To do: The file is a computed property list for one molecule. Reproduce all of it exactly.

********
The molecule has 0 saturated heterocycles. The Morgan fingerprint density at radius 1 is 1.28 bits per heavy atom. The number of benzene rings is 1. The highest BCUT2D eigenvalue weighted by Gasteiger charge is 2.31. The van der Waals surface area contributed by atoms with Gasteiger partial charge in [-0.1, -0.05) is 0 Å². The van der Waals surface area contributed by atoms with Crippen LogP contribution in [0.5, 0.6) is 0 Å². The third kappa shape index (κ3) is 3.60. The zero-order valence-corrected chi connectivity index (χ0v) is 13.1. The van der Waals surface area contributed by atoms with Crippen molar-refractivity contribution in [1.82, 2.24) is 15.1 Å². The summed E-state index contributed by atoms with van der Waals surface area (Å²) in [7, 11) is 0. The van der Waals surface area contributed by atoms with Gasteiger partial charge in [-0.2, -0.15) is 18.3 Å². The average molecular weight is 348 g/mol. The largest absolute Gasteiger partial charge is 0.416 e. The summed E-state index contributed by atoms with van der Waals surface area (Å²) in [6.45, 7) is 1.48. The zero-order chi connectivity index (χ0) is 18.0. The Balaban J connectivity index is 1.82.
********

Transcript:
The molecule has 0 saturated heterocycles. The Morgan fingerprint density at radius 1 is 1.28 bits per heavy atom. The number of benzene rings is 1. The highest BCUT2D eigenvalue weighted by Gasteiger charge is 2.31. The van der Waals surface area contributed by atoms with Gasteiger partial charge in [-0.1, -0.05) is 0 Å². The van der Waals surface area contributed by atoms with Crippen LogP contribution in [0.5, 0.6) is 0 Å². The third kappa shape index (κ3) is 3.60. The zero-order valence-corrected chi connectivity index (χ0v) is 13.1. The van der Waals surface area contributed by atoms with Crippen molar-refractivity contribution in [1.82, 2.24) is 15.1 Å². The summed E-state index contributed by atoms with van der Waals surface area (Å²) in [7, 11) is 0. The van der Waals surface area contributed by atoms with Gasteiger partial charge in [-0.2, -0.15) is 18.3 Å². The average molecular weight is 348 g/mol. The largest absolute Gasteiger partial charge is 0.416 e. The summed E-state index contributed by atoms with van der Waals surface area (Å²) in [6.45, 7) is 1.48. The zero-order chi connectivity index (χ0) is 18.0. The Balaban J connectivity index is 1.82.